N.W.T.'s Liberal MP to seek re-election, no other candidates have officially announced yet
Michael McLeod's campaign team said the MP from Fort Providence will run for a 3rd term
Incumbent Liberal MP Michael McLeod will seek re-election in the upcoming federal election. So far, the Liberals are the only party to have officially announced a candidate in the N.W.T.
The election is expected to be called for Sept. 20. A spokesperson for McLeod's campaign team confirmed to CBC by email on Thursday that the MP is looking to hold onto N.W.T.'s only seat in the House of Commons.
The Conservative Party of Canada, the NDP, the Green Party of Canada and the People's Party of Canada all ran N.W.T. candidates in the last federal election.
- Have an election question for CBC News? Email us: Ask@cbc.ca. Your input helps inform our coverage.
The spokesperson said McLeod has been the confirmed candidate since December 2020, but declined CBC's request for an interview, saying McLeod would speak after the writ period has begun.
If elected, McLeod will serve a third term as N.W.T.'s MP.
From Fort Providence, McLeod has a long history in politics. He was elected the mayor of Fort Providence at 22 years old, and served three terms as a member of the Northwest Territories Legislative Assembly.
McLeod's brother Bob was previously a Northwest Territories premier.
Gov't should pay for ground-penetrating radar, says McLeod
After preliminary ground scans revealed what are believed to be 215 unmarked graves at a former residential school site in Kamloops, McLeod said in the House in June that the federal government should pay the bill for communities that use ground-penetrating radar to detect unmarked graves.
"When we did the ground penetrating radar exercises to check all the grave sites around our community, the government paid for it," he said.
"In the [Truth and Reconciliation Commission] recommendations, it is very clear that all the sites need to be checked, and that should be at the expense of the government. The government … put us in this position along with the churches, and it has [the] responsibility to work through the recommendations."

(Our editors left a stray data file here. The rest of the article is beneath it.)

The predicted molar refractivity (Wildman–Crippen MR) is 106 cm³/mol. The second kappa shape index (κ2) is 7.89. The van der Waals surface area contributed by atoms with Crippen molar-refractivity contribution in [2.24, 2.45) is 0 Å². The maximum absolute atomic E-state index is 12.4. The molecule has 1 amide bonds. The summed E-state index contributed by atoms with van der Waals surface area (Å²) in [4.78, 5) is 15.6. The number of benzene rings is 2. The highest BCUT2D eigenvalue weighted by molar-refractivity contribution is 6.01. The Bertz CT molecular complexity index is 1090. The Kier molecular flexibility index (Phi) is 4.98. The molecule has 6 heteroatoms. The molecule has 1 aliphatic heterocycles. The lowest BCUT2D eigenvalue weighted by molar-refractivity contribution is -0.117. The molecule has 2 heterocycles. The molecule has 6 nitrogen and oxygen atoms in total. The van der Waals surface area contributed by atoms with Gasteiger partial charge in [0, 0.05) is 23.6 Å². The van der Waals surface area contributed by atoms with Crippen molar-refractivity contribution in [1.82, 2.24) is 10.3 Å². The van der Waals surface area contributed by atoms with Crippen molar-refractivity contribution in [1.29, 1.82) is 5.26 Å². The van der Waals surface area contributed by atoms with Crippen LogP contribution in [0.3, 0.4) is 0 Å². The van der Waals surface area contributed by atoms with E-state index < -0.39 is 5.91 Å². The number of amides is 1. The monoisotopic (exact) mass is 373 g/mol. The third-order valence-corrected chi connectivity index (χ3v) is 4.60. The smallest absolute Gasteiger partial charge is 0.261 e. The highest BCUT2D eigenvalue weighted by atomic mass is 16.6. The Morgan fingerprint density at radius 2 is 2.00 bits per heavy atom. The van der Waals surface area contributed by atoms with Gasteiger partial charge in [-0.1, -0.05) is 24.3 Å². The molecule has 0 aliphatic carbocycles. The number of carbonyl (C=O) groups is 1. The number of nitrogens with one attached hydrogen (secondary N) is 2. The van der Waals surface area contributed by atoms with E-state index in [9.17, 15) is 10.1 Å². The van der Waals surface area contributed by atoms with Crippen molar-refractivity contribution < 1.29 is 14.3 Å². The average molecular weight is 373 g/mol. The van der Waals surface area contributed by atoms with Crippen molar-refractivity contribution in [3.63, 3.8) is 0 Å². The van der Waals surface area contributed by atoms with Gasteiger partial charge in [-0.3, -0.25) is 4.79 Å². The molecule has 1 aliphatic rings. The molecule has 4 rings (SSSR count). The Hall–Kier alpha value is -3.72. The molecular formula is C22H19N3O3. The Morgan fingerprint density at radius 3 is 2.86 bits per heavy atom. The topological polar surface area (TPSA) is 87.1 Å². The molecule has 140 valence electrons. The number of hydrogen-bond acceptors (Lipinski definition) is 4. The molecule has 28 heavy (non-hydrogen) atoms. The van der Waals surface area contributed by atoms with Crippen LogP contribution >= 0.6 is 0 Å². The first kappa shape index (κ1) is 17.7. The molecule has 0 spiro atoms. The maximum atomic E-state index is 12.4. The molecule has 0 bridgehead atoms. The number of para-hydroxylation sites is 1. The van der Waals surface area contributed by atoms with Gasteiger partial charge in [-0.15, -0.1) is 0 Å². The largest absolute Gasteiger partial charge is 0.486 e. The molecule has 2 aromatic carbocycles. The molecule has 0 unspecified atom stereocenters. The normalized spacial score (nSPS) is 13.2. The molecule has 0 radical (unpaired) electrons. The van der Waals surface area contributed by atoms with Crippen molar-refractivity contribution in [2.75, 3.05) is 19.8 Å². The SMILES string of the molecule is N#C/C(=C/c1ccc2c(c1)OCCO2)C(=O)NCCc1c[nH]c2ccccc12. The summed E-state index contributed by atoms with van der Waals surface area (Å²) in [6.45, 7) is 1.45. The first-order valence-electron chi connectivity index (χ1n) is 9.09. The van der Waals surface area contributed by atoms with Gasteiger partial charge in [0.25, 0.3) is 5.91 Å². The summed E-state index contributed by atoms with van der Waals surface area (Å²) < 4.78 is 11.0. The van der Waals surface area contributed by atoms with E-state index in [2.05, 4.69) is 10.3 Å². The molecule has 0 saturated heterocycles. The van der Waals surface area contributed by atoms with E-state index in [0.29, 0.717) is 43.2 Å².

McLeod, who went to Akaitcho Hall, a residential school in Yellowknife that closed in 1994, told CBC he believes he's the only sitting MP who attended residential school.
MP previously expressed interest in cabinet post
McLeod has been a party back-bencher since he was first elected in 2015, and has expressed interest in a cabinet post in the past.
In 2019, he said if offered Indigenous-Crown Relations or Northern Affairs (separate portfolios at the time), he'd "probably gladly take it."
More recently, in March, McLeod voted against an NDP motion to create a pharmacare program, which had the support of N.W.T.'s premier and cabinet.
First major campaign in N.W.T. since start of pandemic
Sources told CBC News that Prime Minister Justin Trudeau is planning to announce a 36-day campaign on Sunday. Meanwhile, none of the other major parties have officially named a nominee in the N.W.T.
"Our goal is to have candidates everywhere, but obviously time is running out and we haven't found anyone yet," said People's Party spokesperson Martin Masse.
He said the party hopes an N.W.T. resident will step up in the next week or so.
The president of the Northwest Territories NDP electoral district association said they've completed their search for a candidate and are waiting for approval from the national director before they make an announcement.
Shane Pike said they anticipate making an announcement before Sunday, when issuing of the writs is expected.
In an emailed statement, Premier Caroline Cochrane said the territorial government "recognizes the importance of partnerships with other governments, including our colleagues at the federal level.
"We look forward to working collaboratively on the issues that are important to N.W.T. residents and to Indigenous and community governments in the territory, with whichever government is in power after the next federal election."
This will be the first major election held in the territory since the start of the pandemic. Elections Canada says it's taking precautions to protect voters, election workers and candidates, and their staff.
These measures include increasing "capacity and convenience" of the mail-in ballot system, and providing envelopes with prepaid postage for electors who vote by mail.